June Arunga tells us in her three minute talk that, as a kid growing up in Kenya, she was fascinated by “cool stuff” from around the world. “All this stuff had a label on it ‘made in X country’ and none of those countries where in Africa. “Why does the cool stuff come from elsewhere?” she wondered. “Why can kids at 16 get cars at graduation in the US, when it’s hard to get a car with a PhD in Kenya?”
Arunga ended up making a film for the BBC, travelling from Cairo to Cape Town, documenting the interaction between politics and economics. She believes that politics gets in the way of economics. The exciting recent development is that technology is now outpacing politics. The rise of mobile phones is creating new businesses that challenge how business is being done. The rise of a business around used cars is forcing ports to revamp – there’s a domino effect that comes from technological and economic change that forces governments to change as well.
The connectivity in the hall is down, so these posts are going to have fewer links than usual. Hope to flesh them out a bit more once I can get online…
Andrew Dosunmu, a filmmaker and photographer from Nigeria, starts his talk by telling us about encountering Joseph Conrad for the first time. He was a student in the UK, and he wondered about this Africa he was discovering for the first time, the Heart of Darkness that was so different from the Nigeria he grew up in, a place of life and vitality. As he looked aroung the UK, he found himself “confronting images that the Europeans were able to use to colonize Africa, grotesque images.”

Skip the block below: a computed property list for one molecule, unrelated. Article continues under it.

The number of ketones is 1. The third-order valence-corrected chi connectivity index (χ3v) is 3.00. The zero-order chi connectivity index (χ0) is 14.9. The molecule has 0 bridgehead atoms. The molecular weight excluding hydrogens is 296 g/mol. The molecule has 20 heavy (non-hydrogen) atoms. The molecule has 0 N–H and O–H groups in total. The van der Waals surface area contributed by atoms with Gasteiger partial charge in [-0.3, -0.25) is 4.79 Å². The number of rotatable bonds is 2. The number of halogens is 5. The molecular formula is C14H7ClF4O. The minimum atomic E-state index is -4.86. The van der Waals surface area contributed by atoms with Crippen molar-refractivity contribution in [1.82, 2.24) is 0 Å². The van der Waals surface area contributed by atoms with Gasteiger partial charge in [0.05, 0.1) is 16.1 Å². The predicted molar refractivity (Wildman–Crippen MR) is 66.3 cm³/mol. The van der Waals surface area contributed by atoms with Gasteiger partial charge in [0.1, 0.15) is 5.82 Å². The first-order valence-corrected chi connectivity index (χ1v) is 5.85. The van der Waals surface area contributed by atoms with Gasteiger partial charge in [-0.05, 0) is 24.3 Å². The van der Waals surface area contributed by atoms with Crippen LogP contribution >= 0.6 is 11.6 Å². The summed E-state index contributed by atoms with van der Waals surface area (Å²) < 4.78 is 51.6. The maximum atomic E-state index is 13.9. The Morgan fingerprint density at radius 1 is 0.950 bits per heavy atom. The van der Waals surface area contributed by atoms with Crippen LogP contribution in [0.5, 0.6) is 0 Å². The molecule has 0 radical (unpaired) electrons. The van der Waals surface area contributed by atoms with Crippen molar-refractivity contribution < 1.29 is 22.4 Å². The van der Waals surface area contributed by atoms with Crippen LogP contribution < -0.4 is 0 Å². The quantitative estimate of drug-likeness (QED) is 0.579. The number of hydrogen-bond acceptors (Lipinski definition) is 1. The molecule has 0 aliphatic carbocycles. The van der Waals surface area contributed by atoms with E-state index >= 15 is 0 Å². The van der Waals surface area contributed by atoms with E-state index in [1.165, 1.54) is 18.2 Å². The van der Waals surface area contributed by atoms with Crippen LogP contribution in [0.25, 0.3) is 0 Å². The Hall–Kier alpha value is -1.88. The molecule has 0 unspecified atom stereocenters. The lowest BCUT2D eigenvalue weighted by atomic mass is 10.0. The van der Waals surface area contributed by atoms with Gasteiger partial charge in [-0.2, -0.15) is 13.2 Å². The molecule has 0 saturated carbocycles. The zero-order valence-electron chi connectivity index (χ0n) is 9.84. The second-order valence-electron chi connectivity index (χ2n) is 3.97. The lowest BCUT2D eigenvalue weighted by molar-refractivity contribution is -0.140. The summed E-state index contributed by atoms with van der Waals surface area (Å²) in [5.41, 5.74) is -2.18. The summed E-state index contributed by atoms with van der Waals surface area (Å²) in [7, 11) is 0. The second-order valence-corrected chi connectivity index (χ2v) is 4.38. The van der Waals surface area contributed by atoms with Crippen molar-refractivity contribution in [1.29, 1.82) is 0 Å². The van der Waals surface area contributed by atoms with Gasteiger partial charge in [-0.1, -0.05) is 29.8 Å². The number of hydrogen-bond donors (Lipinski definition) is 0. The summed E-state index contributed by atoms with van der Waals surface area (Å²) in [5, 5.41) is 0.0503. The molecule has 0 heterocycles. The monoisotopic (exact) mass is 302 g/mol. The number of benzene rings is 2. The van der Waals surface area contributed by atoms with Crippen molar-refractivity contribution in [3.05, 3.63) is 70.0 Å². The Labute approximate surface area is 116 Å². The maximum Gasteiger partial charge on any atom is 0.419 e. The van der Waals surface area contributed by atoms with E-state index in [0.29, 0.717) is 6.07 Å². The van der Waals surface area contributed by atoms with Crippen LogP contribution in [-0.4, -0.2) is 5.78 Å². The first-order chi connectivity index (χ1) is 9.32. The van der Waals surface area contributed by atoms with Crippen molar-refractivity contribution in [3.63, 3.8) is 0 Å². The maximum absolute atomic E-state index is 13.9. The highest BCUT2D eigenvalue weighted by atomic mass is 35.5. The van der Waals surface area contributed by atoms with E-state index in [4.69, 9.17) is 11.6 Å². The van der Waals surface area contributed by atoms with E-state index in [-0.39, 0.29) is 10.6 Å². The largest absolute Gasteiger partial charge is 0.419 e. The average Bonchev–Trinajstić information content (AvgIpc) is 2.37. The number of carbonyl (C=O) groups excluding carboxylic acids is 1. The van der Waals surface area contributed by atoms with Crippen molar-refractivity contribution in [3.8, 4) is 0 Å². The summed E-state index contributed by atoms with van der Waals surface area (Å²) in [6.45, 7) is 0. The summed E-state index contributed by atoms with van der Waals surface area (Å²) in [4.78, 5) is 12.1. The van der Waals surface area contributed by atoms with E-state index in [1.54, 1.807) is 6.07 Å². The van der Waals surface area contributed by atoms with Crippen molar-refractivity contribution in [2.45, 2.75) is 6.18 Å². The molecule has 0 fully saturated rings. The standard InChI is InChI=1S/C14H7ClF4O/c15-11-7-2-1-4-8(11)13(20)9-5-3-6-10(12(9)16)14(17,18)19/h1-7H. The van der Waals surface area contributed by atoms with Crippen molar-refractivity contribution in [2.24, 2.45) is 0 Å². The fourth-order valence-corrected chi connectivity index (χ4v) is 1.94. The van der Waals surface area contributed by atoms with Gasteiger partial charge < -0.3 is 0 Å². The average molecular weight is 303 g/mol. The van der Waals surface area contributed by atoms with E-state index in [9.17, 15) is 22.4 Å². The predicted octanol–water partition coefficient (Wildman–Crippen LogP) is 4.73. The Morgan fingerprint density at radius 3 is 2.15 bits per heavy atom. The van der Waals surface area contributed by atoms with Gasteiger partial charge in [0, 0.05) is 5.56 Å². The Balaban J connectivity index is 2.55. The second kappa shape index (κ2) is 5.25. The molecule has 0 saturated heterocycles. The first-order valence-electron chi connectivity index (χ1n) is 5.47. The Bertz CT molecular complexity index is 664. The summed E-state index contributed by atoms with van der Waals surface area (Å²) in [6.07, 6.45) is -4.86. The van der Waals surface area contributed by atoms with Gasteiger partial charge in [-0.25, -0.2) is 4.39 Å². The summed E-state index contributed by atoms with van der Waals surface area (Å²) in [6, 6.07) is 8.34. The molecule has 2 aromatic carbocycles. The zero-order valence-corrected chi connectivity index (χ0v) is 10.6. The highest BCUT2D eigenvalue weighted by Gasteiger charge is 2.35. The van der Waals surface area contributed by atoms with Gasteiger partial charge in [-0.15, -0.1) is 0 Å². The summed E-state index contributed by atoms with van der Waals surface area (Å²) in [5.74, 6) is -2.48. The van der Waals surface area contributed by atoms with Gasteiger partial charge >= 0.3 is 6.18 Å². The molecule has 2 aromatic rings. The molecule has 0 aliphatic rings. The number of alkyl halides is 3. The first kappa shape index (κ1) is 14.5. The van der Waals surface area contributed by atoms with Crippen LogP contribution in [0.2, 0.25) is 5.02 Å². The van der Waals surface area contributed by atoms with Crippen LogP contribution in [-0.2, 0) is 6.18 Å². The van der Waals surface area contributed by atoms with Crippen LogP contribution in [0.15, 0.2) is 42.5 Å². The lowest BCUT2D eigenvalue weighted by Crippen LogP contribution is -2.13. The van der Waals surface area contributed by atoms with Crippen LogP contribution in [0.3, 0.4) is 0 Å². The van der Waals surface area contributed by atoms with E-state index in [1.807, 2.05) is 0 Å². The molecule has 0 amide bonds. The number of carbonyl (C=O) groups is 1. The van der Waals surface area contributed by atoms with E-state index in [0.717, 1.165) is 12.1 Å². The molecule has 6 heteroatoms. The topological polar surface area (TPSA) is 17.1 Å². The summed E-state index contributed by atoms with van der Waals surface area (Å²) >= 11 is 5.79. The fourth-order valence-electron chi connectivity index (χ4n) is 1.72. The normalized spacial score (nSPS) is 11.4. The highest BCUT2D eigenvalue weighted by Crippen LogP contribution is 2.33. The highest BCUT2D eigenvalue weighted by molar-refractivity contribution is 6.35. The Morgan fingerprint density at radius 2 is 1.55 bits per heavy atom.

Dosunmu’s quest is to show different images of Africa, “images of ourselves” that reflect the reality on the ground, not just the view through outside eyes. Dosunmu’s work has been through TV programming and music videos. He shows us a pair of videos, one made for Magic System, the remarkable band from Cote d’Ivoire. They’re colorful, vital, and show modern, urban Africans in cities that look unfamiliar to people who haven’t spent time on the continent.
We see clips from a TV show he’s producing for South African television, “Yizo Yizo“, which looks at the dark side of business in South Africa, and at the struggles of entrepreneurs to make it in contemporary society. The dialog shifts seamlessly from English to Shona and other languages. The visual sensibility looks a bit like Oz, a bit like the Sopranos – cuts between wide, cinematic shots and tightly framed closeups. This is miles away from the TV programming I watched in Ghana a decade ago – you could overdub and put this on HBO and I suspect it would do very, very well.
Dosunmu reminds us that he need to show “images of ourselves that are positive” – not all these images are positive or easy. Many are tense and uncomfortable, but they’re real, and radically different from the views we’re used to seeing from the outside of the continent.
he ends with a slideshow of images from Cote d’Ivoire, just as the nation learned they’d be playing in the world cup. His shots from here and around the continent are slices of life – people in their Friday best, young men looking tough, women smiling. They are faces we can’t see enough of.
it would be great to try and get Yizo Yizo on HBO. You know I tried to get the first series (made in 1997 ten years ago) onto Channel Four in the UK. Why – well not only as I made my documentaries in South Africa with part of that early team, but because the vitality and harshness of the characters and story were so vibrant and shocking. Ten years on, who knows – are you going to have a try?